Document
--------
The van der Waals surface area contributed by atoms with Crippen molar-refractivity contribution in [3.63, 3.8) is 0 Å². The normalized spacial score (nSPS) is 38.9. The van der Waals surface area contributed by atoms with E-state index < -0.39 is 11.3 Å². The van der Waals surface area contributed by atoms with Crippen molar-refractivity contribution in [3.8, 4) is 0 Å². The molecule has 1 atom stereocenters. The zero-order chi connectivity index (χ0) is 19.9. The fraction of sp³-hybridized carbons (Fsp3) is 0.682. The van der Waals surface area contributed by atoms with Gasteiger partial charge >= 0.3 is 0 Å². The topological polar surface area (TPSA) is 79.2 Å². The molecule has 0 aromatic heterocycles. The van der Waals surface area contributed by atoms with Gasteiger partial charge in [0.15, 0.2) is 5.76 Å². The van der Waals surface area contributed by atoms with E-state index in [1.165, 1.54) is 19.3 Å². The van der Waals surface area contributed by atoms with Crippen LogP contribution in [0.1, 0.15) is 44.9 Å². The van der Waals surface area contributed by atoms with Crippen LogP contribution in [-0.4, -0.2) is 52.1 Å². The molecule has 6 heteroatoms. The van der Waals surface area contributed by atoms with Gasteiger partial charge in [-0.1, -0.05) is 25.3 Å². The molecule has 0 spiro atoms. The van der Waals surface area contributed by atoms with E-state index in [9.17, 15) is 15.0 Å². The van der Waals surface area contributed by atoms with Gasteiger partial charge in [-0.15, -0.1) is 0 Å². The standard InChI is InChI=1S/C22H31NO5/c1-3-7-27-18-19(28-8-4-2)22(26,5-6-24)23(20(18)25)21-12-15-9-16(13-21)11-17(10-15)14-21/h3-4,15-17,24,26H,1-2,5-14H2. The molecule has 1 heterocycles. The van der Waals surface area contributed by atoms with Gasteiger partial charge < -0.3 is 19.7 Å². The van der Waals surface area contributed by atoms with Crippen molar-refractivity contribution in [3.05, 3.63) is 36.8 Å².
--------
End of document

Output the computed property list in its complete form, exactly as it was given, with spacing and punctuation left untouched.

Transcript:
The van der Waals surface area contributed by atoms with Crippen molar-refractivity contribution in [3.63, 3.8) is 0 Å². The normalized spacial score (nSPS) is 38.9. The van der Waals surface area contributed by atoms with E-state index < -0.39 is 11.3 Å². The van der Waals surface area contributed by atoms with Crippen molar-refractivity contribution in [3.8, 4) is 0 Å². The molecule has 1 atom stereocenters. The zero-order chi connectivity index (χ0) is 19.9. The fraction of sp³-hybridized carbons (Fsp3) is 0.682. The van der Waals surface area contributed by atoms with Gasteiger partial charge >= 0.3 is 0 Å². The topological polar surface area (TPSA) is 79.2 Å². The molecule has 0 aromatic heterocycles. The van der Waals surface area contributed by atoms with Gasteiger partial charge in [0.15, 0.2) is 5.76 Å². The van der Waals surface area contributed by atoms with E-state index in [1.165, 1.54) is 19.3 Å². The van der Waals surface area contributed by atoms with Crippen LogP contribution in [0.1, 0.15) is 44.9 Å². The van der Waals surface area contributed by atoms with Crippen LogP contribution in [-0.4, -0.2) is 52.1 Å². The molecule has 6 heteroatoms. The van der Waals surface area contributed by atoms with Gasteiger partial charge in [-0.1, -0.05) is 25.3 Å². The molecule has 0 spiro atoms. The van der Waals surface area contributed by atoms with E-state index in [9.17, 15) is 15.0 Å². The van der Waals surface area contributed by atoms with Gasteiger partial charge in [-0.15, -0.1) is 0 Å². The standard InChI is InChI=1S/C22H31NO5/c1-3-7-27-18-19(28-8-4-2)22(26,5-6-24)23(20(18)25)21-12-15-9-16(13-21)11-17(10-15)14-21/h3-4,15-17,24,26H,1-2,5-14H2. The molecule has 1 heterocycles. The van der Waals surface area contributed by atoms with Gasteiger partial charge < -0.3 is 19.7 Å². The van der Waals surface area contributed by atoms with Crippen molar-refractivity contribution in [3.05, 3.63) is 36.8 Å².